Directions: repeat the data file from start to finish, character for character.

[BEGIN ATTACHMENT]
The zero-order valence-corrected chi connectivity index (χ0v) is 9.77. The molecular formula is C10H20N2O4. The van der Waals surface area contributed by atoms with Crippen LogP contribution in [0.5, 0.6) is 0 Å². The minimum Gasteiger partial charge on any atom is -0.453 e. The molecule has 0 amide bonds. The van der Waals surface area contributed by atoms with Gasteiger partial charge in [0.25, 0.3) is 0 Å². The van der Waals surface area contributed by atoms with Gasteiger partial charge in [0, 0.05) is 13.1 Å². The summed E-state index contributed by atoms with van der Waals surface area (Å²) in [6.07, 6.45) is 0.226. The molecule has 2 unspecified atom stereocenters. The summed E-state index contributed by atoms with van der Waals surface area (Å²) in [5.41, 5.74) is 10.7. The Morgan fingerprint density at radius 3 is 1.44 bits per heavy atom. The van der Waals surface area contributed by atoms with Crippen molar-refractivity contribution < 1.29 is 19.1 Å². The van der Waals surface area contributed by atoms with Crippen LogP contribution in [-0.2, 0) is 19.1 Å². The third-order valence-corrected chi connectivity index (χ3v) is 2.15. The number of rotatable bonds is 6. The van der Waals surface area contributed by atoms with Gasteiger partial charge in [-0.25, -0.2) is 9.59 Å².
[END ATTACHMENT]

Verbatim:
The zero-order valence-corrected chi connectivity index (χ0v) is 9.77. The molecular formula is C10H20N2O4. The van der Waals surface area contributed by atoms with Crippen LogP contribution in [0.5, 0.6) is 0 Å². The minimum Gasteiger partial charge on any atom is -0.453 e. The molecule has 0 amide bonds. The van der Waals surface area contributed by atoms with Gasteiger partial charge in [0.25, 0.3) is 0 Å². The van der Waals surface area contributed by atoms with Gasteiger partial charge in [0, 0.05) is 13.1 Å². The summed E-state index contributed by atoms with van der Waals surface area (Å²) in [6.07, 6.45) is 0.226. The molecule has 2 unspecified atom stereocenters. The summed E-state index contributed by atoms with van der Waals surface area (Å²) in [5.41, 5.74) is 10.7. The Morgan fingerprint density at radius 3 is 1.44 bits per heavy atom. The van der Waals surface area contributed by atoms with Crippen molar-refractivity contribution < 1.29 is 19.1 Å². The van der Waals surface area contributed by atoms with Crippen LogP contribution in [-0.2, 0) is 19.1 Å². The third-order valence-corrected chi connectivity index (χ3v) is 2.15. The number of rotatable bonds is 6. The van der Waals surface area contributed by atoms with Gasteiger partial charge in [-0.25, -0.2) is 9.59 Å².